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Florida Gators preview

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Jim McElwain takes charge at Florida. Kim Klement/USA TODAY Sports

The firing of Will Muschamp brings new management in former Colorado State coach Jim McElwain. The more offensive-minded McElwain has a tall task taking over a Florida team with a list of questions on that side of the ball, including sort of a big one: finding a suitable quarterback.

Offense

How the Gators beat you: McElwain will eventually bring his pro-style, up-tempo offense to Gainesville, but fixing a passing game that’s been atrocious for the past five years—third worst in the conference in 2014—isn’t going to happen overnight. And so the Gators should improve on a rush game that’s grown increasingly promising—their 188 yards per game last year was tied for their best total since 2009. Leading rusher Matt Jones is gone, but junior Kelvin Taylor has 1,073 career rushing yards, 10 TDs and the talent to be a solid go-to back in this league. He does, however, need to improve on his career 4.7 yards per carry and be more consistent with his pass-blocking.

How you beat the Gators: Florida hasn’t averaged more than 186 passing yards per game in a season since 2009, and with a QB battle between Treon Harris, who started six games last year, and redshirt freshman Will Grier, defenses should be licking their chops. “It’s a learning curve—a steep one right now for them,” says new offensive coordinator Doug Nussmeier. “They weren’t under center last year, so we’re starting from that. Talking about getting in a stance, proper hand placement to take a snap.” Whoever wins the job must improve on last season’s 52.2 percent completion rate.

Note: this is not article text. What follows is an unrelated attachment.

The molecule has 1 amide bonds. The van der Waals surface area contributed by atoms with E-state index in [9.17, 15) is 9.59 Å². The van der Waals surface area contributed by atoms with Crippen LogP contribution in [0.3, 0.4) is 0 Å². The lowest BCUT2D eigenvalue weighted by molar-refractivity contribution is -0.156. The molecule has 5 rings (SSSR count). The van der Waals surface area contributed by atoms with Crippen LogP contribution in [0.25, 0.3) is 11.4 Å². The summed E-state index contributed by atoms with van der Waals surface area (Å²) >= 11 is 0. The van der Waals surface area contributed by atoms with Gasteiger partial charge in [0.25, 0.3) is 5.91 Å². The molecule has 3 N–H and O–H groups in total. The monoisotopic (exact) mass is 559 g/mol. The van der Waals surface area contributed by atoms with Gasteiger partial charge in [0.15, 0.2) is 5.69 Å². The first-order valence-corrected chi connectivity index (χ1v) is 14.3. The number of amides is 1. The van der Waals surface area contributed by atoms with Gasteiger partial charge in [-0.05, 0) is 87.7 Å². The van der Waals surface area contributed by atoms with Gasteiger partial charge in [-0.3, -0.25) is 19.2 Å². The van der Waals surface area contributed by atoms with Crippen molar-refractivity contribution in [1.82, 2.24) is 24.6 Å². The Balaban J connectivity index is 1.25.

Defense

How the Gators beat you: Florida ranked second in the SEC and was tied for 11th in the FBS with 30 takeaways last season, and its pass defense will be particularly ferocious again this year. Among the talent returning—seven starters altogether—is Vernon Hargreaves III, arguably the country’s best cover corner (13 pass breakups and 3 INTs last year), and senior Brian Poole, who led the team with 4 interceptions. Junior safeties Marcus Maye and Keanu Neal combined for 107 tackles and another 4 INTs. “I am really impressed with the amount of talent they’ve collected at the position,” McElwain says of the depth he inherits in the secondary. “Those guys are really good players.”

How you beat the Gators: If you consistently run the ball on Florida, the defense will wear down. The Gators are thin at linebacker, and the interior of the defensive line is relatively young. Florida allowed 116.2 rushing yards per game (third in the SEC), but there was a stark difference between how the team performed in wins versus losses. In defeats, the Gators allowed 72 more rushing yards per game and almost two-thirds of their 10-plus-yard runs. And with three of their five losses coming by a touchdown or less, every yard could have made a difference.